As a result, Flawsome! sales increased by 540% and its distributor network grew from six to 17 wholesalers. Beyond business success, the juice brand saved 639.4 tonnes of imperfect produce, contributing to the reduction of CO2 emissions equivalent to 737 return flights from London to New York.
Still in the UK, expanding business forced East-London soda brand Dalston's Soda to abandon hand-bottling in favour of cans – a delicate move given the whole brand had been built on the ‘hand-made’ claim. Through a complete redesign, Dalston's shifted the focus from ‘hand made’ to ‘made with real fruit’ across all touchpoints. Recyclable packaging allowed the brand to hold onto its sustainability credentials, while the colourful, street-art-style aesthetic kept it rooted in its East-London origins and preserved the authentic brand personality that resonated with its young and hip consumers.
Dalston's Soda experienced a 100% increase in outlets stocking it, going from 2,000 to 4,000. The success empowered the brand to launch a new product range six months ahead of schedule, and earned it a Silver at the DBA Awards.
Launch: building a brand from the ground up
A brand’s visual identity is its calling card and several DBA winners showed how new-to-market brands launched with impactful propositions. In the UK, a healthy vending machine launched as the celebration of technology with a human touch, starting with its name – Mother – which evoked the human desire to nurture and nourish. Moving away from the traditional health-food aesthetic, the vending machine ditched natural imagery in favour of a slick interface, which users could seamlessly navigate to explore snacks’ nutritional information before purchase.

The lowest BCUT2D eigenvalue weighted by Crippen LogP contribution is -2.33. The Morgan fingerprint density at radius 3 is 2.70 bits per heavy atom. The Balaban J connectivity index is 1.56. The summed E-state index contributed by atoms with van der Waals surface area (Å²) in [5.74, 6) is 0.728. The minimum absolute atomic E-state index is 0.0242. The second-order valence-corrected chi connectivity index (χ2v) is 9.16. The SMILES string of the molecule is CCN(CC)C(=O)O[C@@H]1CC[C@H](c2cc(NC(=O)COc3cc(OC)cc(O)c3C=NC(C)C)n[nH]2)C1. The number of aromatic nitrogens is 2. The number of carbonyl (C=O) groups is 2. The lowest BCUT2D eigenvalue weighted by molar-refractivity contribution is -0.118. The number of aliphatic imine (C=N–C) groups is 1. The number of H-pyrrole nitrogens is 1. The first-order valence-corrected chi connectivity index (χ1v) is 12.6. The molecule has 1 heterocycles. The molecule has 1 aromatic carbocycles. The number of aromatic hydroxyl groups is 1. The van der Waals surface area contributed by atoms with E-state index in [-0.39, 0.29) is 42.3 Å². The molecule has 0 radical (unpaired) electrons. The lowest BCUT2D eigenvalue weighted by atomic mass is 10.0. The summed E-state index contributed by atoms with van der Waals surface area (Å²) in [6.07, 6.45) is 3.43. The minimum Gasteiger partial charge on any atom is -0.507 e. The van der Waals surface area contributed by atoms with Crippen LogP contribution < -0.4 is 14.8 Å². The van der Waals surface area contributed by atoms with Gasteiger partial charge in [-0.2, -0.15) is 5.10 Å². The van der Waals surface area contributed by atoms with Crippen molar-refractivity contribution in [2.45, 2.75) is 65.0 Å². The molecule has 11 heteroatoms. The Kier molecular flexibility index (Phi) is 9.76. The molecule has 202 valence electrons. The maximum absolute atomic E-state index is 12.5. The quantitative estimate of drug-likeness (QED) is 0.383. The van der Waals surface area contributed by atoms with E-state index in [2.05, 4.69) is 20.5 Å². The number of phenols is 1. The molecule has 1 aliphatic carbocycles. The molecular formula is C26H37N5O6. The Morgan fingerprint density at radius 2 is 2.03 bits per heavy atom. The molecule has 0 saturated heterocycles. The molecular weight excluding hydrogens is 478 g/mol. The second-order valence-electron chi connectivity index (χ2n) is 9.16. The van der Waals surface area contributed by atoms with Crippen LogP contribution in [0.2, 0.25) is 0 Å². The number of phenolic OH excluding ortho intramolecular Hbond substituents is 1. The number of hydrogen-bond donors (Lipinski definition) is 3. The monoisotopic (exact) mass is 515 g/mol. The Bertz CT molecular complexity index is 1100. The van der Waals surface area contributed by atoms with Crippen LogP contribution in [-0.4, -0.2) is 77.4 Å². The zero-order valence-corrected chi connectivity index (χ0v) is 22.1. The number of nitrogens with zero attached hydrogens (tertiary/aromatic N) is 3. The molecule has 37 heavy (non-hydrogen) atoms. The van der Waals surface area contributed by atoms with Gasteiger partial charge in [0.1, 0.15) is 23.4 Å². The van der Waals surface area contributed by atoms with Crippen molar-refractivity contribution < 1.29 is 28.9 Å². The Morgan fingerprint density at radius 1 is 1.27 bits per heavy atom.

Three years after launch, Mother now has 83 machines in operation – 22% over its target – and enjoys average annual sales 3.4 times larger than traditional vending machines. The paper won a Gold at the DBA Awards.
Meanwhile, Indian cooperative IFFCO launched on the US market with a brand of pet-food products made from rural buffalo farmers’ unused meat. Surrounded by bigger and more sophisticated competitors, Honey I’m Home compensated for its lack of glamour with a focus on its natural credentials. Packaging featuring bees, honeycomb patterns and a cartoon dog appealed to the environmentally-conscious, and earned the brand a Silver.
Within the first year of launch, Honey I’m Home managed to secure distribution across 36 of the country’s 50 states, and by year two it was present in 45 of them. In the first 10 months, sales were 80% above targets.
How design makes brands
Memorable assets and imagery are essential elements of successful brands: to be chosen, you need to be recognised and remembered. Regardless of brand size, budget and provenance, the 2020 DBA Design Effectiveness Awards winners are a source of inspiration on how to craft or evolve a unique identity.
All winners of the 2020 DBA Design Effectiveness Awards are available to read on WARC.